It’s a scenario that happens all too often. You and a friend or colleague start a business. You have a brilliant idea and you’re ready to take on world. You draw up a contract, split everything 50/50. The two of you pour every ounce of your talent, time and energy into the company. Things are tough in the beginning. The market isn’t ready for your idea, VCs won’t take your calls, your proof-of-concept flops, you run into trouble on the production line. Maybe you max out your credit cards to keep it going. But you are entrepreneurs. You work hard and smart. You persevere. And somewhere along the way, you catch a break. Things start to go your way. You grow the business and within a few years, you’re at a $5 million valuation.
Pop the champagne, cue the dance music!
Then the unthinkable happens. Your partner has a terrible accident and dies. On top of the emotional devastation, you now are faced with the very real possibility that the business you’ve created can’t continue because the agreement you signed entitles your partner’s spouse, child, beneficiary or estate to his share of the company.
It’s far from ideal to find oneself in business with a deceased partner’s spouse or child. The future of the company you’ve worked so hard to build is suddenly thrown into jeopardy because you failed to plan for the unexpected.
Buy-sell life insurance policies protect the continuity of a business by providing liquidity to the surviving partner or partners, enabling them to buy out the deceased partner’s share in the event of death. These policies also apply to other game-changing situations like retirement or termination of a partner.
And because it’s short-term life insurance, the cost of these plans tends to be extremely low. You might only pay $600 a year for $1 million of term life insurance. Of course, costs vary greatly depending on age and health classification. Smokers pay double the premiums of non-smokers, for example. You’ll need to understand where you and your partners fit on the table rating of structured medical risk.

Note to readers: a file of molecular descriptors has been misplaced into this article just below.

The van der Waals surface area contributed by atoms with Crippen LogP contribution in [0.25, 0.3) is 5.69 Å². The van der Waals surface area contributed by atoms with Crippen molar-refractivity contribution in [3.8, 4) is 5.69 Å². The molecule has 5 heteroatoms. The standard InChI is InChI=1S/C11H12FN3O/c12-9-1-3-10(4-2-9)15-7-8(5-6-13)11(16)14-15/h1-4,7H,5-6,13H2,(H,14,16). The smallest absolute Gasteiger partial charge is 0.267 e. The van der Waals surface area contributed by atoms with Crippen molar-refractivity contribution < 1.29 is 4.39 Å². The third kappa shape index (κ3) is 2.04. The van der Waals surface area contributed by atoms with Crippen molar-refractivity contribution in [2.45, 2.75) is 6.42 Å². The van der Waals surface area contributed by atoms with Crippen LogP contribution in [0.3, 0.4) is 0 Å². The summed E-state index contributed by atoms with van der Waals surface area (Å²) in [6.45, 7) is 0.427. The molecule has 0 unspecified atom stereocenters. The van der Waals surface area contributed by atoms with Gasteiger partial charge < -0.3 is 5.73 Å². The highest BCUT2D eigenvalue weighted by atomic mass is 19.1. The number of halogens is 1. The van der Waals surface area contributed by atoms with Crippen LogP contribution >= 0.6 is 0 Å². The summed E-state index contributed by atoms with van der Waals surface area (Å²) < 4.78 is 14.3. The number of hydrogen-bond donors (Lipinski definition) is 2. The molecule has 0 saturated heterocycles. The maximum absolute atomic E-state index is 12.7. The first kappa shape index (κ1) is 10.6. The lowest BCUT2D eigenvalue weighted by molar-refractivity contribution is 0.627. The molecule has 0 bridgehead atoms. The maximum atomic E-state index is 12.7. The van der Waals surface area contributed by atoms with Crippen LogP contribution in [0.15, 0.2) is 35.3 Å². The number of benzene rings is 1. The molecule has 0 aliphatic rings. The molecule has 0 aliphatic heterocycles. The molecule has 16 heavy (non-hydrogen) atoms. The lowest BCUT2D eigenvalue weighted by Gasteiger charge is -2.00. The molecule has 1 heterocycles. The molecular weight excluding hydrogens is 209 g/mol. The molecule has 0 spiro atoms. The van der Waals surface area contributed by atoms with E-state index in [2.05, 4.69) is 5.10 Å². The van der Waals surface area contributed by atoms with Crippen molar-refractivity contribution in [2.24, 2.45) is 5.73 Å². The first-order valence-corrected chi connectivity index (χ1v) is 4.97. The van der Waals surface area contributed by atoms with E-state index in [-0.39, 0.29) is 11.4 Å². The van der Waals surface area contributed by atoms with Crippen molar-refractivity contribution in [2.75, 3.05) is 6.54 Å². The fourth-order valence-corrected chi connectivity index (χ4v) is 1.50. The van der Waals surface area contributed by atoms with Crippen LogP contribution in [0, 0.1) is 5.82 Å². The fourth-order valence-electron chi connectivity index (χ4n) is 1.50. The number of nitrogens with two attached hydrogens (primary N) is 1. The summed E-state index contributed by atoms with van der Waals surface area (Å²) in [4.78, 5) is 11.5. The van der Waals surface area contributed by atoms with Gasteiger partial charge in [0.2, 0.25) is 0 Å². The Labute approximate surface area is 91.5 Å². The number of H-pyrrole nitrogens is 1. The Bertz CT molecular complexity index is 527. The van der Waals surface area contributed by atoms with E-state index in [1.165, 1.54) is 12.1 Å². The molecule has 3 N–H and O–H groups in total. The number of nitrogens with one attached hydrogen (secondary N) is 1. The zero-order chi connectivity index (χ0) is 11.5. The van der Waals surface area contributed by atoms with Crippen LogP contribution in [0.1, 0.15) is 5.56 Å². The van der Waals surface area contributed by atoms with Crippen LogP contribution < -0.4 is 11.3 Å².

Perhaps the most frequently overlooked type of buy-sell policy is disability buy-out. Statistics show that you are three times more likely to be disabled than to die prematurely. From a liquidity perspective, disability of a partner can have an even more devastating effect on the continuity of a business than death because a partner who becomes disabled continues to draw a salary and profit share, while losing the ability to contribute to the company. A partner could be disabled for life, leaving a company hobbled by higher costs and fewer human resources.
The higher likelihood of disability is reflected in the cost of buy-sell disability insurance. Due diligence in pricing out policies across the market with the most comprehensive terms is critical. Not all buy-out policies are created equal, just as no two businesses are identical in their goals and needs.
Growing a profitable business is nothing short of a miracle. It takes focus, leadership and hard work – all things well within your control. Death and disability are out of your control, but protecting yourself in those cases with insurance products is just smart business. Contact us at email@example.com.